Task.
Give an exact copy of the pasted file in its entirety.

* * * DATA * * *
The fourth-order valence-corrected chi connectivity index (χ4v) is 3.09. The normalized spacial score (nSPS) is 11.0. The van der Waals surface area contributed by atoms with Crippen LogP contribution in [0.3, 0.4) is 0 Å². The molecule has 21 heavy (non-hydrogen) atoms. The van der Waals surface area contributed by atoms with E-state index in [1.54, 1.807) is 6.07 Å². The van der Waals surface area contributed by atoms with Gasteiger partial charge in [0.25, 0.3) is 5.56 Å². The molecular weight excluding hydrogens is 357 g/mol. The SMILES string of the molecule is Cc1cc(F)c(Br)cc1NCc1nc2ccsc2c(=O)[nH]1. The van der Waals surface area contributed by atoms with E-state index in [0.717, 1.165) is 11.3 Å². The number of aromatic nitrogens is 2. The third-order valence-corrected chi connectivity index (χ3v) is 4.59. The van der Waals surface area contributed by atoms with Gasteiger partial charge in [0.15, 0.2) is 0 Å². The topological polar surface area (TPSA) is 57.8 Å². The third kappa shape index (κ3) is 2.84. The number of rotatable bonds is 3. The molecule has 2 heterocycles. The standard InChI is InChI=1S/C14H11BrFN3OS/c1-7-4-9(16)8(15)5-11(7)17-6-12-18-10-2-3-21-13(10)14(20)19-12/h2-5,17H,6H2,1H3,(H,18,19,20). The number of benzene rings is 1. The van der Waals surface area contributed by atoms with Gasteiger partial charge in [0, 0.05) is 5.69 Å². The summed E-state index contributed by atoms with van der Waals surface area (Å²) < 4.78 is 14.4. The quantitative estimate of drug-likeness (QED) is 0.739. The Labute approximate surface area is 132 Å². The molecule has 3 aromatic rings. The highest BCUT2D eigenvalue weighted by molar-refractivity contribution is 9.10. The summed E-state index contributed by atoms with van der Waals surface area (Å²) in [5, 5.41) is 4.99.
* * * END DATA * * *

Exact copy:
The fourth-order valence-corrected chi connectivity index (χ4v) is 3.09. The normalized spacial score (nSPS) is 11.0. The van der Waals surface area contributed by atoms with Crippen LogP contribution in [0.3, 0.4) is 0 Å². The molecule has 21 heavy (non-hydrogen) atoms. The van der Waals surface area contributed by atoms with E-state index in [1.54, 1.807) is 6.07 Å². The van der Waals surface area contributed by atoms with Gasteiger partial charge in [0.25, 0.3) is 5.56 Å². The molecular weight excluding hydrogens is 357 g/mol. The SMILES string of the molecule is Cc1cc(F)c(Br)cc1NCc1nc2ccsc2c(=O)[nH]1. The van der Waals surface area contributed by atoms with E-state index in [0.717, 1.165) is 11.3 Å². The number of aromatic nitrogens is 2. The third-order valence-corrected chi connectivity index (χ3v) is 4.59. The van der Waals surface area contributed by atoms with Gasteiger partial charge in [0.15, 0.2) is 0 Å². The topological polar surface area (TPSA) is 57.8 Å². The third kappa shape index (κ3) is 2.84. The number of rotatable bonds is 3. The molecule has 2 heterocycles. The standard InChI is InChI=1S/C14H11BrFN3OS/c1-7-4-9(16)8(15)5-11(7)17-6-12-18-10-2-3-21-13(10)14(20)19-12/h2-5,17H,6H2,1H3,(H,18,19,20). The number of benzene rings is 1. The van der Waals surface area contributed by atoms with Gasteiger partial charge in [0, 0.05) is 5.69 Å². The summed E-state index contributed by atoms with van der Waals surface area (Å²) < 4.78 is 14.4. The quantitative estimate of drug-likeness (QED) is 0.739. The Labute approximate surface area is 132 Å². The molecule has 3 aromatic rings. The highest BCUT2D eigenvalue weighted by molar-refractivity contribution is 9.10. The summed E-state index contributed by atoms with van der Waals surface area (Å²) in [5, 5.41) is 4.99.